Marielle Thompson on familiar road to recovery as she pursues another ski cross gold medal in Beijing
29-year-old suffered knee injury in March, echoing her journey to Pyeongchang in 2018
Time was of the essence, and because she had lived this moment before, Marielle Thompson knew it.
That same right knee, specifically that same old ACL, had given way on the slopes of Sunny Valley, Russia, this past March and the former Olympic gold medallist and world champion needed to figure out — just as she had after a crash in 2017 — how she was going to recover in time for the Olympics.
Then, Thompson had four months to recover before Pyeongchang in 2018; she has 10 this time around before Beijing in February. She was able to opt for a riskier repair procedure in 2017, but you only get one bite of the apple on that route. Reconstruction emerged as the only option this time around.
Despite the pain immediately following the surgery, Thompson's main questions keyed around range of motion exercises and everything else she knew she'd be in for because of her experience in 2017.
Racing in the Beijing Olympics was all that was on the now 29-year-old's mind, not the daunting reality of the setback she was dealt and all the work that lay ahead. The work hasn't fazed one of the most naturally gifted ski-cross athletes for quite some time now. It's what she's come to love in becoming one of Canada's greatest skiers.
"With that goal of going to the Olympics, I think it gives me something to chase and to get to," Thompson said, thinking back to the injury recovery timeline she faces now compared to 2017. "I think it really helped with being motivated and really pushing myself to the limit. That was probably as hard as it was going to be, and if I could handle that, I'll be okay."
There was never the sense that skiing was a predisposed path set by Thompson's parents, Rod and Pam, to follow. There can be the parent like Tiger Woods' father who looks at their toddler and envisions the greatest golfer the world has ever seen and steers everything in their life toward that goal. Pam and Rod just wanted to see their children enjoy themselves. It seemed to work.
Marielle's brother, Broderick, is on the national alpine ski team while sister Tess is an elite figure skater. Marielle was happy bringing out her competitive spirit while having fun, too. She never even dreamed of the international stage, not until she watched hometown legend Ashleigh McIvor become the first Olympic gold medallist in women's ski cross at the 2010 Vancouver Games.
"I think when I saw the Olympics and saw the big scale of everything in 2010, that was kind of what made it realistic for me," Thompson said. "I got to go to the men's event in Cypress [Provincial Park near Vancouver] and see it on a big scale and thought, 'This was a blast!'
"Then, I watched Ashleigh win gold on TV and having known Ashleigh since I was little and watching her do well ahead of me made it seem more attainable, seeing someone I've known my whole life win a gold medal. I thought, 'Oh, if Ashleigh can win a gold medal, maybe I can do that!'"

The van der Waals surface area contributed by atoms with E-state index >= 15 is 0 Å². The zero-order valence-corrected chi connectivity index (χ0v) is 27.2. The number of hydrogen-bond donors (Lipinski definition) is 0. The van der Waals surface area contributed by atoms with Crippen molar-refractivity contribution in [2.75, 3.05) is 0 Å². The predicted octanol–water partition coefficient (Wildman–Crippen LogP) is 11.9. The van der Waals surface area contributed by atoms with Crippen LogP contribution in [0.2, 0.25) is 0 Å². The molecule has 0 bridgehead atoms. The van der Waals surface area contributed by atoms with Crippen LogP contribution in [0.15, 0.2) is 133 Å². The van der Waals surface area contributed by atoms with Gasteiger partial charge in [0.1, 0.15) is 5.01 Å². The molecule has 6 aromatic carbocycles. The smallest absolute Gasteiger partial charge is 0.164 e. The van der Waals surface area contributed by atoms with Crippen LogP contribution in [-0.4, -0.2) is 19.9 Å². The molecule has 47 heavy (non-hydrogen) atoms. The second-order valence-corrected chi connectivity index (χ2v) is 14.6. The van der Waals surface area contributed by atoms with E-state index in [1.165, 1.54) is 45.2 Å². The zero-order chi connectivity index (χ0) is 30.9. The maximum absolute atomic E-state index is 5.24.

Willy Raine, who was the assistant to national team head coach Eric Archer during Thompson's formative years with the program, was among the first to spot her talent, coaching her as an 11-year-old alpine skier. The talent was evident and for someone who was tall for her age, Raine could tell it was a matter of being able to strengthen her frame to smooth out the raw edges. She was almost too fast for her own good and generated too much speed, something that only physical control could aid.
"When you watch her skiing down the course, if you were able to get inside her mind, the sport is probably relatively slow-moving in terms of how incredibly quickly her brain processes information," Raine said. "All of that is made easier when you're in balance, when you have the strength to not operate at maximum capacity and kind of be in cruise control."
If a teenager was looking for someone who could show her the ropes in the gym, there was none better than Kelsey Serwa.
Serwa, three years older than Thompson, was a terrific example of maximizing her physical ability to make the most of her talent. She served as an eye-opener for others in the program of what training hard was all about. Train alongside her and you were either challenged to keep up and put in a few additional reps when you might normally stop or you were reminded of just how short you were of your physical peak.
"Serwa trains to the edge in terms of maximum effort," Raine said. "That's not uncommon in great athletes but it's probably as inspiring as it is fearful. If you are not in shape, you get your ass kicked every single day. At some point you either step up and say I need to be training and putting as much work in or you sink."
Aiding that message were Thompson's World Cup results in 2010, where there were a handful of races that she failed to qualify for. It lit a fire under her and only increased the determination to get herself in line physically with her competition. Craig Hill, a strength and conditioning coach for the team who continues to work with Thompson, knew little of the then 18-year-old when they first crossed paths in Whistler for the national team's first summer training camp of 2011, but he could see there was tremendous potential to be realized.
Hill also knew that with her free-spirited nature, he couldn't push her too hard too soon and risk pushing her away. The goal wasn't to instantly transform Thompson into a world champion. The goal was to build her up over a four-year period.
"That's when I really recognized that, 'Wow, this girl is giving everything she's got," Hill said. "She totally trusts us and we're on a really good trajectory here. She met all of her benchmarks in terms of her physical goals for the summer and then had a fantastic winter."